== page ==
Culver, Berdeshevsky, Cader, et. al.

Culver, Berdeshevsky, Cader, et. al.
April 26, 2024 Plume

Ralph Culver on “October, and the sun burnishes”:


More than anything else, “October, and the sun burnishes” is a poem of grieving. Grief, it seems to me, is generally pretty straightforward and uncomplicated, and I hope the reader finds the poem to be the same. Of course, our relationships with the objects of our grieving can be, and often are, anything but straightforward and uncomplicated.
The Louise in the poem’s dedication is Louise Glück, who died–I nearly wrote “fittingly”–in October of 2023. She and I knew each other a long time, a little over fifty years. I was one of her very first students in her first teaching job, at Goddard College in Vermont in the early 1970s, I an undergrad in my late teens and Louise not yet thirty. When we met she had published only one book, Firstborn, and although she was already on her way to becoming a matchless poet, it would be fair to say she was unsure about teaching, whether she was suited to the field and if it would appeal to her. We all know how that worked out: her reputation as a teacher over the ensuing half-century came nearly to rival her renown as a poet, if such a thing were possible. It’s laughable for me now to think how fortunate I was to have been in that place at that time. 

As for the bones of the poem, I’m a big fan of the second-person point of view; it’s particularly well suited to those moments when you need to convey intimacy and distance simultaneously. One of the great themes of Louise’s oeuvre is examining how we make our commitment to facing the fact–the raw actuality–of our mortality, and I hope the poem embodies that motif or at least has it as an undercurrent. The last thing I’ll mention is that the poem is in a nonce form I’ve been working with a lot lately: one hundred words, ten lines of ten words each. It’s a form I like for a bunch of reasons, a couple of big ones being that because of its brevity it makes stringent demands with respect to compression, and you have to be very aware of rhythm and cadence to avoid ugly enjambments since the form has fixed line breaks.



Margo Berdeshevsky on “Kintsugi after an aphasia”:


A shaman friend said, “Margo, poetry is your healer.” And I listened. There are those times, when the brain and the mind and the heart and poetry shock … say stop … wait … maybe I will be back, but for a moment …wait for help. Such a time was a Friday night in Paris, I was having a glass of good wine with my French translator, laughing, and suddenly my words made no sense at all, in English, or French, or any other! Soon I was surrounded by strange angels and machines to announce that a bit of the brain that controls my languages, both or any—was going awry. That was in the fall of the year. And I listened. “Poetry is your healer.” And, so it was, and has been, and the poem offered here came with all its words intact, and others followed and others returned. Different, but still my voice. Today, it is spring, the park blossoms explode, and speech therapists, and my reading of everything from nursery rhymes to bi-lingual prayers to Susan Sontag’s “Regarding the Pain of Others” … all aloud… visited me … and I can speak very well again, heeding Hamlet and my own heart to “speak the speech I pray you!”  A victory in so many ways.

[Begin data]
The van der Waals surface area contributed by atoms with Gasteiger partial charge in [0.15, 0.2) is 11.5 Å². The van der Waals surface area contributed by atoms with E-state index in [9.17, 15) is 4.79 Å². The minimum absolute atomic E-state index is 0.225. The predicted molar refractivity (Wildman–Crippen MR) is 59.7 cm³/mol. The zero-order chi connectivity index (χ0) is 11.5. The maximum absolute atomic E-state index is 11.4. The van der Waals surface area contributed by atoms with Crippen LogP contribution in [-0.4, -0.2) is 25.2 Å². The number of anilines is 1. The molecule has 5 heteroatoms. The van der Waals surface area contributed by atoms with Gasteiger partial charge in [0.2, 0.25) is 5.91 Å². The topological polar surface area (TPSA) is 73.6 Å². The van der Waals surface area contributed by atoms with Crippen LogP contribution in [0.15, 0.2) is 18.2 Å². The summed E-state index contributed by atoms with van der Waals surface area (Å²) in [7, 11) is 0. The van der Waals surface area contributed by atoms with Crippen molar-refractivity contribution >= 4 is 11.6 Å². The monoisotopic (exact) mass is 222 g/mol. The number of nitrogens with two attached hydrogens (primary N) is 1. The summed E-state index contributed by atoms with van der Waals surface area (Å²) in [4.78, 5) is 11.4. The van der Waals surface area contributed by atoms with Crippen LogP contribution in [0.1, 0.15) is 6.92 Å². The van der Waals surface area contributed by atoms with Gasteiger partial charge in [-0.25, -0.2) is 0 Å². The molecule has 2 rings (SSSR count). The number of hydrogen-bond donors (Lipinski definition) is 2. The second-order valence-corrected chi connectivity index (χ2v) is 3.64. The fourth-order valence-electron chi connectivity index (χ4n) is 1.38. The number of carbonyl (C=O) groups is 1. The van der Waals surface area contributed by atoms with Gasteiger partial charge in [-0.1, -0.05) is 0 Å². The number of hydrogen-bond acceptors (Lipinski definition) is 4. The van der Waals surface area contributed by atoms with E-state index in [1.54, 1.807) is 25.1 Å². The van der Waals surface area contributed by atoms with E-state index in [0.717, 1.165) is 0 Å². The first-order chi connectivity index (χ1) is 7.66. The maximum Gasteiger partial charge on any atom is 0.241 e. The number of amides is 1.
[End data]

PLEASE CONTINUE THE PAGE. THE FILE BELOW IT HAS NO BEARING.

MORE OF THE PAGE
Things happen. Our bodies or brains or the world and its pain and healing and promises — dark ones, and the light ones — come to remind us. Poetry returns. Forgetting happens. Memory goes, and then somehow invents or returns! One of the things I learn from the shock that roused me is that our bodies, our minds, our frailties, all happen. And sometimes, there is a searing light at the end, sometimes, a slow and gentler one, and we stand in it dumbstruck, and speak again. Sometimes, Kintsugi must fill the breaks and cracks with gold of different kinds. I am as I ever was, a work in progress, and “KINTSUGI after an aphasia,” is one of its poems of repaired gifts.



Teresa Cader on “Three Poems”:


In Bruno’s Schulz’s phantasmal world, the dead can still be alive. One bleak winter day, I happened to be reading the Collected Stories when, in a Schulzian sense, he appeared to me in a liminal state, evoking his past in Poland and his current perspective on America. The long lines of “Bruno Schulz from the Bardo” took shape quickly.

I wrote “To the Young Protestants Holding Portraits of Martin Luther on the Steps of the Catholic Cemetery in Bielsko on All Souls’ Day” after visiting my cousins in Poland in 2017, the year of the 500th anniversary of Martin Luther’s 95 Theses, which initiated the Protestant Reformation. My Polish immigrant father and Irish mother had converted to Protestantism when I was young; growing up I felt, to some extent, like an oddity in both cultures. Seeing the portraits and those enthusiastic young people did not awaken in me a sense of identification, however, as much as immediate pain and anger at the suffering and wars caused by religious dogma.